A round knob on top adjusts the volume, and four buttons below it let you switch between preset sound profiles (Gaming, Cinema, Voice, and Music).

If the sound is to remain free of distortion, the headset falls just a bit short of hitting its 100mW peak that the 32 ohm headphones are supposed to deliver (if Adata's spec sheet is to be trusted). But the result is still satisfactory; an achievable 50 to 75mW per channel is alright by us.

Microphone

The 2.7mm-class, omni-directional, gooseneck microphone functions the way it should, though it doesn't employ an active low-cut. Its sensitivity is fine, as is its level stability.

The mic's frequency range, as specified by Adata, is fully covered. That's actually unnecessary, since frequencies below 100 Hz aren't really needed. They're responsible for useless rumbling sounds and wind noises, which you really want to avoid altogether.

C-Media's controller offers a separate five-channel equalizer for all mic/line inputs prior to the multiplexer. However, the software doesn't support this yet, unfortunately.

Some slight residual noise is present, but it's not dominant. Ultimately, speech intelligibility is good, though not outstanding.

Measurements & Sound-Check

To read about our test methodology in depth, please check out How We Test Gaming Headsets, particularly page 6 where we detail the measurements we take.

To start our quantitative testing, we measure Adata's Emix H30 using the lab's reference amplifier.

The original curve doesn't look bad at all, aside from a dent at about 520 Hz. As with Corsair's HS50, we attribute this dip to the driver and an unstable impedance curve (we noticed that the higher the output resistance of the source, the more severe this drop became). At this point, the driver's impedance should be well above 32 ohms, leading to a partial drop in volume. However, levels can be compensated for, to a certain extent, with an equalizer.

The Solox F30's Sound Profiles

Next, we connect the bundled Solox F30 amplifier. Unfortunately, one of its four sound presets is always active. Even activating the equalizer in Adata's software won't override them; that only serves as an offset. We consider this to be a design flaw, as it simply doesn't make any sense.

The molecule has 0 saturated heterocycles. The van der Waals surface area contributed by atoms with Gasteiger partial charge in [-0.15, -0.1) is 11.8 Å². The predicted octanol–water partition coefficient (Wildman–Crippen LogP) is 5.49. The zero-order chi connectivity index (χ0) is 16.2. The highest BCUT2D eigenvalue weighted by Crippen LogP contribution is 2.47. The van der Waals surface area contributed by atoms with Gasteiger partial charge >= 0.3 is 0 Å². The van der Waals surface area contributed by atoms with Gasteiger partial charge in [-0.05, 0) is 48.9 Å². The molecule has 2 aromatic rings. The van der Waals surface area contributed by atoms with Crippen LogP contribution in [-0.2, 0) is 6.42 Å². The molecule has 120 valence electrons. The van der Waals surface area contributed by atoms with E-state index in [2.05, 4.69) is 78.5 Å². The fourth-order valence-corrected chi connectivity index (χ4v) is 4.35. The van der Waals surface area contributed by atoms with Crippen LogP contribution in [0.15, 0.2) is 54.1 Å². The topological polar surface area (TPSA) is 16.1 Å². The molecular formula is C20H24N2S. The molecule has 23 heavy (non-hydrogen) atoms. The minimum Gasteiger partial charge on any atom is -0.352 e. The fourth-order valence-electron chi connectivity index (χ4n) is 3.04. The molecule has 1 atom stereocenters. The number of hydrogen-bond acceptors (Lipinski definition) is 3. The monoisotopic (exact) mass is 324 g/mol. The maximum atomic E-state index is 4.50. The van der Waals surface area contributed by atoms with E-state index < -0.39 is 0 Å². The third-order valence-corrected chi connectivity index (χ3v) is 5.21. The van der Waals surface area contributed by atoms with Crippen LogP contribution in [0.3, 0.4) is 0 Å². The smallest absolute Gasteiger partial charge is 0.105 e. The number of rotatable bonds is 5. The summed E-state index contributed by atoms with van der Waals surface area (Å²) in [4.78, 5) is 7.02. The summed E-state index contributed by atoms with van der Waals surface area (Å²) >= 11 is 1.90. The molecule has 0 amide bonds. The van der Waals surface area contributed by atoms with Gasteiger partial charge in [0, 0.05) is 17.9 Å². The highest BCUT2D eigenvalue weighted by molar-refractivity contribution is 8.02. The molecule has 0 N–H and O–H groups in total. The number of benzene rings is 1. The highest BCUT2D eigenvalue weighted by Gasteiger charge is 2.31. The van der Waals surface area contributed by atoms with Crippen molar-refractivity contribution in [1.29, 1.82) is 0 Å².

Just to make sure we weren't imagining things, we switched the equalizer on and off, measuring the four profiles each time. However, the results with and without setting all controls to neutral always came out the same. If you wish to adjust the equalizer yourself, the following four curves provide a good overview of the acoustic impact. Subjectively, we suggest using the "Voice" or, if necessary, "Music" preset as a baseline for experimenting with. "Gaming" is too bass-heavy and "Cinema" over-emphasizes the higher frequencies.

Using the "Voice" profile, it's possible to iron out the 520 Hz dent, and boost the low bass and higher frequencies to get a more balanced sound. Don't expect much from this system, though. While the software pretends to adjust up to 10 channels, C-Media's chip actually only supports five. More than that can only be achieved by interpolating the controller settings.

We've discussed the absurdity of these equalizer profiles in a number of other headset reviews. To give an example, what the manufacturer calls its "Classic" preset presents us with a roller coaster ride down a heavy bass curve and up the tall treble amplifications, full-speed ahead. It just sounds wrong. We certainly wouldn't recommend any other company with a C-Media-based solution implement the same profiles.

Subjective Audio Experience: Original Versus Optimized

Now let's subjectively test the original tuning (without any of the ridiculous equalizer profiles) compared to the results of our manual equalizer adjustment.

Bass Reproduction

We test the lowest bass in the sub-contra octave (16.4 Hz to 32.7 Hz) with a recording of Bach's Toccata and Fugue in D minor (19 and 25 Hz), as well as the festival overture composed in 1880 by Tchaikovsky (10 Hz and 12.5 Hz).

The same applies to the lower ranges of the contra octave (32.7 to 65.4 Hz). The large bass drum, usually tuned to ~55 to 60 Hz, is used to complete this evaluation.

Despite a slight drop in level below 40 Hz, the lowest bass is still there. Transient response is respectable as well, even through the Solox F30. The sub-contra octave is audibly present, which we definitely don't take for granted in the gaming headset category.

Reproduction of the large bass drum is quite crisp, despite an overall softer system setup. Very low-tuned bass guitars can be an acoustic treat when bass isn't over-exaggerated, and we neither heard nor measured annoying resonances from Adata's Emix H30.